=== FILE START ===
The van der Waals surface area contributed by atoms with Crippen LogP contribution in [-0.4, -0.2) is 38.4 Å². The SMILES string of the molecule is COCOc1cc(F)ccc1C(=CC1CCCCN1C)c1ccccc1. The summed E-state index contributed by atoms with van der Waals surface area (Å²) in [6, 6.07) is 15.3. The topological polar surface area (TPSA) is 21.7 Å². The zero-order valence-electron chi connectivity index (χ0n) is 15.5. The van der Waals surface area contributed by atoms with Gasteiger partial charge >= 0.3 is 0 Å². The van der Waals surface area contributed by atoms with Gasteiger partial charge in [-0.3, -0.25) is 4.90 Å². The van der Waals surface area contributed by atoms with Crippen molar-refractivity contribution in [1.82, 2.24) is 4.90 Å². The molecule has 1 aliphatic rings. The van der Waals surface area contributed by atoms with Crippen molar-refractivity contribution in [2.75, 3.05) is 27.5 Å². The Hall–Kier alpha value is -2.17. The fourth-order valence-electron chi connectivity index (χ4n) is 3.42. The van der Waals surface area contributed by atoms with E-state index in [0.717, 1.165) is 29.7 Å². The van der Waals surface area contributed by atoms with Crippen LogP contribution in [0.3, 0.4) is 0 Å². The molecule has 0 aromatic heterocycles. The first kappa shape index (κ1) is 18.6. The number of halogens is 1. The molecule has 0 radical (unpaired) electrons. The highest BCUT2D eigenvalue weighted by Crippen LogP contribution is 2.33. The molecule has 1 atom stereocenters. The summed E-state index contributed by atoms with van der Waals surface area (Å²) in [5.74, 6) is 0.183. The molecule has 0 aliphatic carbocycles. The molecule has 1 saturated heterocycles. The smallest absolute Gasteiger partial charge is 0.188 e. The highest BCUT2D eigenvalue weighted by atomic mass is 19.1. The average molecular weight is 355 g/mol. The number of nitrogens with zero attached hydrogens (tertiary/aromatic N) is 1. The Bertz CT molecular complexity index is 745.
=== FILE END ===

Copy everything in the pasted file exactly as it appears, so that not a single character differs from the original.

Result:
The van der Waals surface area contributed by atoms with Crippen LogP contribution in [-0.4, -0.2) is 38.4 Å². The SMILES string of the molecule is COCOc1cc(F)ccc1C(=CC1CCCCN1C)c1ccccc1. The summed E-state index contributed by atoms with van der Waals surface area (Å²) in [6, 6.07) is 15.3. The topological polar surface area (TPSA) is 21.7 Å². The zero-order valence-electron chi connectivity index (χ0n) is 15.5. The van der Waals surface area contributed by atoms with Gasteiger partial charge >= 0.3 is 0 Å². The van der Waals surface area contributed by atoms with Gasteiger partial charge in [-0.3, -0.25) is 4.90 Å². The van der Waals surface area contributed by atoms with Crippen molar-refractivity contribution in [1.82, 2.24) is 4.90 Å². The molecule has 1 aliphatic rings. The van der Waals surface area contributed by atoms with Crippen molar-refractivity contribution in [2.75, 3.05) is 27.5 Å². The Hall–Kier alpha value is -2.17. The fourth-order valence-electron chi connectivity index (χ4n) is 3.42. The van der Waals surface area contributed by atoms with E-state index in [0.717, 1.165) is 29.7 Å². The van der Waals surface area contributed by atoms with Crippen LogP contribution in [0.3, 0.4) is 0 Å². The molecule has 0 aromatic heterocycles. The first kappa shape index (κ1) is 18.6. The number of halogens is 1. The molecule has 0 radical (unpaired) electrons. The highest BCUT2D eigenvalue weighted by Crippen LogP contribution is 2.33. The molecule has 1 atom stereocenters. The summed E-state index contributed by atoms with van der Waals surface area (Å²) in [5.74, 6) is 0.183. The molecule has 0 aliphatic carbocycles. The molecule has 1 saturated heterocycles. The smallest absolute Gasteiger partial charge is 0.188 e. The highest BCUT2D eigenvalue weighted by atomic mass is 19.1. The average molecular weight is 355 g/mol. The number of nitrogens with zero attached hydrogens (tertiary/aromatic N) is 1. The Bertz CT molecular complexity index is 745.